• insert a cover letter in the job application section of an employer’s website or through a job search site; or
  • mail a paper copy of your cover letter and resume.



Prepare a list of references as you start your job search in order to be ready for employer requests. Employers usually contact references at the end of a search, after they have reduced the applicant pool to a very small number. References can be the final factor in securing a job offer. Here are some reference list guidelines.


Choose appropriately. List three or four professional references, who can speak about the quality of your work, such as professors, supervisors, or co-workers. Do not list personal references unless they are specifically requested.


Be selective. Choose people who respect you and your work and will be positive in their evaluation of you. Keep in mind that you will need to identify and cultivate new references in order to update your list on an ongoing basis.


Obtain permission. Before listing names and contact information, seek permission from the individuals you want to list as references. Give your references a copy of your resume and let them know when they might be contacted.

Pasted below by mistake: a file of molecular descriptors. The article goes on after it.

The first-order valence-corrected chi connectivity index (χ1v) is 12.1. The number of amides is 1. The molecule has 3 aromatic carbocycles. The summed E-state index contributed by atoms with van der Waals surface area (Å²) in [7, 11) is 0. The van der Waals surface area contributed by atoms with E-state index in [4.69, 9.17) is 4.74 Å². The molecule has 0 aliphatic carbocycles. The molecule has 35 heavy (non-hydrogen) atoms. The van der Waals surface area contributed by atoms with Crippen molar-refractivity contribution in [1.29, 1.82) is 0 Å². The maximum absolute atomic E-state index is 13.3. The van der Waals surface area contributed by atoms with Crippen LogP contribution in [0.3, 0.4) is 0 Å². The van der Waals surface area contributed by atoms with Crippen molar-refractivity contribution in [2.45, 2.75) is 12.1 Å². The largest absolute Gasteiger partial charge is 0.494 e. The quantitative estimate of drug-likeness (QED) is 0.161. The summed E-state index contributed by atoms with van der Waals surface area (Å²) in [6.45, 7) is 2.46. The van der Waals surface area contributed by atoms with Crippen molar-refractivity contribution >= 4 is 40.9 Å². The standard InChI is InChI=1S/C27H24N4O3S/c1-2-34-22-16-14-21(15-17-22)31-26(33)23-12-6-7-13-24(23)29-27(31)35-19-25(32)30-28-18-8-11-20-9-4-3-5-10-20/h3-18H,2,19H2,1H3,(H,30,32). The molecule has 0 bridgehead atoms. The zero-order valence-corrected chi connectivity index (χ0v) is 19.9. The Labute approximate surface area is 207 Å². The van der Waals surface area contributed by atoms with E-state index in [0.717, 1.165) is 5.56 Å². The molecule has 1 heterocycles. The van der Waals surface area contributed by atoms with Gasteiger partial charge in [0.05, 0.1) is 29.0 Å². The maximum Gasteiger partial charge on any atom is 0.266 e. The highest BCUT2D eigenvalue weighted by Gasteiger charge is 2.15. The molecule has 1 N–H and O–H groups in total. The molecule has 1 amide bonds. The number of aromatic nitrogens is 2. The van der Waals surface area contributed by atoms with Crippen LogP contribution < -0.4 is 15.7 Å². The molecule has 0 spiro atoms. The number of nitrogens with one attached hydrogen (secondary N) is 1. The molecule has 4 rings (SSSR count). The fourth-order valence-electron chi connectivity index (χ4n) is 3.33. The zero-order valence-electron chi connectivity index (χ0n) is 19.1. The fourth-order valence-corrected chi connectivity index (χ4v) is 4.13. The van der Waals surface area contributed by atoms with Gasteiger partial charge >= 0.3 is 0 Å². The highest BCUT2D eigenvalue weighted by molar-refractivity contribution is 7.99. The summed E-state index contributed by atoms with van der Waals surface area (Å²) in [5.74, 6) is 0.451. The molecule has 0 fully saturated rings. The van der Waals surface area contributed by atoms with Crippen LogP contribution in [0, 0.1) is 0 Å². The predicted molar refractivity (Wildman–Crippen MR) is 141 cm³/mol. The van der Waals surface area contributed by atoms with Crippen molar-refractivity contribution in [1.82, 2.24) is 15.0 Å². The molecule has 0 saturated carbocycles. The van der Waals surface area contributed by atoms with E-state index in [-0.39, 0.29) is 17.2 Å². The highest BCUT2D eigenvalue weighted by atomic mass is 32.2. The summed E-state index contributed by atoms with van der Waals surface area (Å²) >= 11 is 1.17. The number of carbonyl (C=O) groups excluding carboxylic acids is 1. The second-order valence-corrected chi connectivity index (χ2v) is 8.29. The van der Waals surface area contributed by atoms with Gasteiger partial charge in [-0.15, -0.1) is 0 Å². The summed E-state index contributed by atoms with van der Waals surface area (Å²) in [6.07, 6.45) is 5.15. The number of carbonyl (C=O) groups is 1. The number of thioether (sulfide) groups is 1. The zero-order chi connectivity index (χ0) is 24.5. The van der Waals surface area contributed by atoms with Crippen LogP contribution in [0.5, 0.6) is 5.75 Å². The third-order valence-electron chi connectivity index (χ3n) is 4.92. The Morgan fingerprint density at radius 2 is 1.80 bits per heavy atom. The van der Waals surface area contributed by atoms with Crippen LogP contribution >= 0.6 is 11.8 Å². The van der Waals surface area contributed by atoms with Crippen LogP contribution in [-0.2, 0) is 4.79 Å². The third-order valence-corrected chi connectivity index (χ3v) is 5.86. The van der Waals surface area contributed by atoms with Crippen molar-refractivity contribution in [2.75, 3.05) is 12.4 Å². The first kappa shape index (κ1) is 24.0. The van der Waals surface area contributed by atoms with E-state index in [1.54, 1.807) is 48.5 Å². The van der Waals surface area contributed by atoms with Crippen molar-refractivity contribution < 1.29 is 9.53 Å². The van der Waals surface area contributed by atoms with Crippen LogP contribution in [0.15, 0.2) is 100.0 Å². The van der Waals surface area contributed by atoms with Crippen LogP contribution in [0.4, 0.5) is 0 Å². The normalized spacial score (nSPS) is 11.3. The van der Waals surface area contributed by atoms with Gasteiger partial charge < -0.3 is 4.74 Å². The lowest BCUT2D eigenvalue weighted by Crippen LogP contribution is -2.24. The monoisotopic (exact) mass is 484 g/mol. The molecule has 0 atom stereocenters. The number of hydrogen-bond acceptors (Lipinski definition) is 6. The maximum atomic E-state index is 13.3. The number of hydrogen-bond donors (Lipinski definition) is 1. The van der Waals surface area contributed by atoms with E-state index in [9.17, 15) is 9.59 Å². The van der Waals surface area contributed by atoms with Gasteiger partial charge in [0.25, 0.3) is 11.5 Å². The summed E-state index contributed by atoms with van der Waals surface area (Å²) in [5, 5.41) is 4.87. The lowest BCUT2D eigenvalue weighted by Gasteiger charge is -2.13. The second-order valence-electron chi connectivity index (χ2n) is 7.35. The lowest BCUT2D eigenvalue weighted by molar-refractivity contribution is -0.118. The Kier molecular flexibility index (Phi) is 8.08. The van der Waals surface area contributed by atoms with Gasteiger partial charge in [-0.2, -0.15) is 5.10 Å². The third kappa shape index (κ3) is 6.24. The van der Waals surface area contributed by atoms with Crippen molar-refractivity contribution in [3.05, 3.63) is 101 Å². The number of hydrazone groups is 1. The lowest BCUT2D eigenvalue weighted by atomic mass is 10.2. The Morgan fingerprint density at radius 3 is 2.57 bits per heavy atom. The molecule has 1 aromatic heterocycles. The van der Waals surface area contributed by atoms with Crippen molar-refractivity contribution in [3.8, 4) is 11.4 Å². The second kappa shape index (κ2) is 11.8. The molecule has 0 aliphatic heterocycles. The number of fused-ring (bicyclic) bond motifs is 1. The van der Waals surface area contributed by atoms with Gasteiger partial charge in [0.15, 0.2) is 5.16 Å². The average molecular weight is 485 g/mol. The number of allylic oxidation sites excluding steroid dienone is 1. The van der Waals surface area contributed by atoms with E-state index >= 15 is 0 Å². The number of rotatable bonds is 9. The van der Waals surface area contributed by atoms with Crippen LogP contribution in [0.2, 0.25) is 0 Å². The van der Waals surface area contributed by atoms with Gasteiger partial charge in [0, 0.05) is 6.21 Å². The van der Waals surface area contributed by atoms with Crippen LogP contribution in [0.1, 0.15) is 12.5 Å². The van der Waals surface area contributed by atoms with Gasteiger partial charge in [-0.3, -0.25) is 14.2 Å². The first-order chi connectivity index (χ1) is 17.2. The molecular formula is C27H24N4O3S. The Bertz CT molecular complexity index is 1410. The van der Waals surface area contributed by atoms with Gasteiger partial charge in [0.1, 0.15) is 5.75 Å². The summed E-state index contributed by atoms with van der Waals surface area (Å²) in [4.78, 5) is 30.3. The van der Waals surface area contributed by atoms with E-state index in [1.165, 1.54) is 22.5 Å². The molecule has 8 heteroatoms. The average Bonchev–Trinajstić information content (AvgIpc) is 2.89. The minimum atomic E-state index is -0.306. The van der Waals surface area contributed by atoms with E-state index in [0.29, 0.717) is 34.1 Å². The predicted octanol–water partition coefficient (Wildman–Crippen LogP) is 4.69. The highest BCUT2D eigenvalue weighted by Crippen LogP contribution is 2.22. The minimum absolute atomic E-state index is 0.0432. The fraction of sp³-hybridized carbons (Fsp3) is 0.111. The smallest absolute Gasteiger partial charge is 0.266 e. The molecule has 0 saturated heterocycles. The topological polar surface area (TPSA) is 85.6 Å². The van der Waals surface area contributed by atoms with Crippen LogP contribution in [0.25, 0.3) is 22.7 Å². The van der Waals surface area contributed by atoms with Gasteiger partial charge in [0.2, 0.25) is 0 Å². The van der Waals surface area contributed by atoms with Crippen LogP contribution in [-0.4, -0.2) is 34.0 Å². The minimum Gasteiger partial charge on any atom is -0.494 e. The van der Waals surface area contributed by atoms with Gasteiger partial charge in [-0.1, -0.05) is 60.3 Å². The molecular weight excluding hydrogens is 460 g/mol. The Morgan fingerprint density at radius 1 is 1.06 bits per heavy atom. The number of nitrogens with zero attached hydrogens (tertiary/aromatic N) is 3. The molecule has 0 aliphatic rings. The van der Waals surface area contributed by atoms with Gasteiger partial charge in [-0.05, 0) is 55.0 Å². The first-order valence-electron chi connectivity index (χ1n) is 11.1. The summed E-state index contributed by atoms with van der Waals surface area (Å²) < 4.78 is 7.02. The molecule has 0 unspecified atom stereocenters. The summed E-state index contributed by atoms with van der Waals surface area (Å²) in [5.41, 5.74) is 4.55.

Show appreciation. Send your references a thank-you note or letter. Let them know the outcome of your job search and continue to stay in touch with them.






Sending a thank-you note to each person who assists with your job search is a professional courtesy as well as a wise career move.  A thank-you note can reinforce a positive impression you have made during a networking event, information interview, career fair, or job interview.  By thanking contacts and employer representatives, you are building your professional network.


Be timely.  Send a thank-you message within 24 hours of a meeting or interview. It is important to acknowledge the career assistance you receive from all sources. You especially want to show a job interviewer that you are a serious candidate with excellent follow-up skills before a hiring decision is made.


Handwrite or email?  Take your cue from your previous communications with the employment contact.  Recruiters generally respond favorably to a brief email thank-you note.  Thank-you messages via text are not recommended.


Be brief.  Your main goal is to express gratitude for your contact’s time and personal attention. If you have interviewed for a job or internship, you want to reiterate your interest in the position. A short message is best.


Be flawless.  Check your spelling and grammar. Ensure that you have the contact’s name and title correct. If writing an email, print and preview the email before sending it.





When you communicate by email with an employer, you should have a personalized “signature” that automatically appears at the end of the message. This prevents you from having to type it each time you send an email.


A typical “signature” can look something like this:


Andrew Peterson

<Complete address>

<City, State, ZIP code>

Phone:  <phone number>

<Link to your LinkedIn Profile>